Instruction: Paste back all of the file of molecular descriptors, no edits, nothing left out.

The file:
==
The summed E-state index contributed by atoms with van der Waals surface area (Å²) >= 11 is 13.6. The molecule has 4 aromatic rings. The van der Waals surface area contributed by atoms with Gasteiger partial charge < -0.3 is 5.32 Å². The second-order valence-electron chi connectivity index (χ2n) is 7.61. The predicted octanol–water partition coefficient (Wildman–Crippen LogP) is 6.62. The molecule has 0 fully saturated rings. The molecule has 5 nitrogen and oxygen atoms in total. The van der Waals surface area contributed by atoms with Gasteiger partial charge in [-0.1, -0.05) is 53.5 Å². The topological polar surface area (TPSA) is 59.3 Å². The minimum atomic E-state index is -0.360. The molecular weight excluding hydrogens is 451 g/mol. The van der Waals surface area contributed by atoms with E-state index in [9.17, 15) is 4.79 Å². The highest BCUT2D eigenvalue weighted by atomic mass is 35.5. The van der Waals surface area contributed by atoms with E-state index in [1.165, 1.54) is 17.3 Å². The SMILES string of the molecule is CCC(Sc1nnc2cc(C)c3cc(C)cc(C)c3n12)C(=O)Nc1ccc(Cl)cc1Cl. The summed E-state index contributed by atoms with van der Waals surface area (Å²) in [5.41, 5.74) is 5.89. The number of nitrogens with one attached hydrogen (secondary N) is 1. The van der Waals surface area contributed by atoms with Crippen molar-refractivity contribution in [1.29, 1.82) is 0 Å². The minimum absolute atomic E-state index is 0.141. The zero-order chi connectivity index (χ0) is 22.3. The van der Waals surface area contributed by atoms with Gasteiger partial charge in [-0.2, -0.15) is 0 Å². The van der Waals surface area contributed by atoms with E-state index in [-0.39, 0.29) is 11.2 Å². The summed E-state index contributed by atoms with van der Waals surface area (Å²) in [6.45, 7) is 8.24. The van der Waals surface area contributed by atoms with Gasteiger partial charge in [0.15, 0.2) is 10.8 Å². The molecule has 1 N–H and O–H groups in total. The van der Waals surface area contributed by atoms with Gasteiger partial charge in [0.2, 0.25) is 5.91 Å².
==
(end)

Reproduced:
The summed E-state index contributed by atoms with van der Waals surface area (Å²) >= 11 is 13.6. The molecule has 4 aromatic rings. The van der Waals surface area contributed by atoms with Gasteiger partial charge < -0.3 is 5.32 Å². The second-order valence-electron chi connectivity index (χ2n) is 7.61. The predicted octanol–water partition coefficient (Wildman–Crippen LogP) is 6.62. The molecule has 0 fully saturated rings. The molecule has 5 nitrogen and oxygen atoms in total. The van der Waals surface area contributed by atoms with Gasteiger partial charge in [-0.1, -0.05) is 53.5 Å². The topological polar surface area (TPSA) is 59.3 Å². The minimum atomic E-state index is -0.360. The molecular weight excluding hydrogens is 451 g/mol. The van der Waals surface area contributed by atoms with E-state index in [9.17, 15) is 4.79 Å². The highest BCUT2D eigenvalue weighted by atomic mass is 35.5. The van der Waals surface area contributed by atoms with E-state index in [1.165, 1.54) is 17.3 Å². The SMILES string of the molecule is CCC(Sc1nnc2cc(C)c3cc(C)cc(C)c3n12)C(=O)Nc1ccc(Cl)cc1Cl. The summed E-state index contributed by atoms with van der Waals surface area (Å²) in [5.41, 5.74) is 5.89. The number of nitrogens with one attached hydrogen (secondary N) is 1. The van der Waals surface area contributed by atoms with Crippen molar-refractivity contribution in [1.29, 1.82) is 0 Å². The minimum absolute atomic E-state index is 0.141. The zero-order chi connectivity index (χ0) is 22.3. The van der Waals surface area contributed by atoms with Gasteiger partial charge in [-0.2, -0.15) is 0 Å². The van der Waals surface area contributed by atoms with E-state index in [-0.39, 0.29) is 11.2 Å². The summed E-state index contributed by atoms with van der Waals surface area (Å²) in [6.45, 7) is 8.24. The van der Waals surface area contributed by atoms with Gasteiger partial charge in [0.15, 0.2) is 10.8 Å². The molecule has 1 N–H and O–H groups in total. The van der Waals surface area contributed by atoms with Gasteiger partial charge in [0.2, 0.25) is 5.91 Å².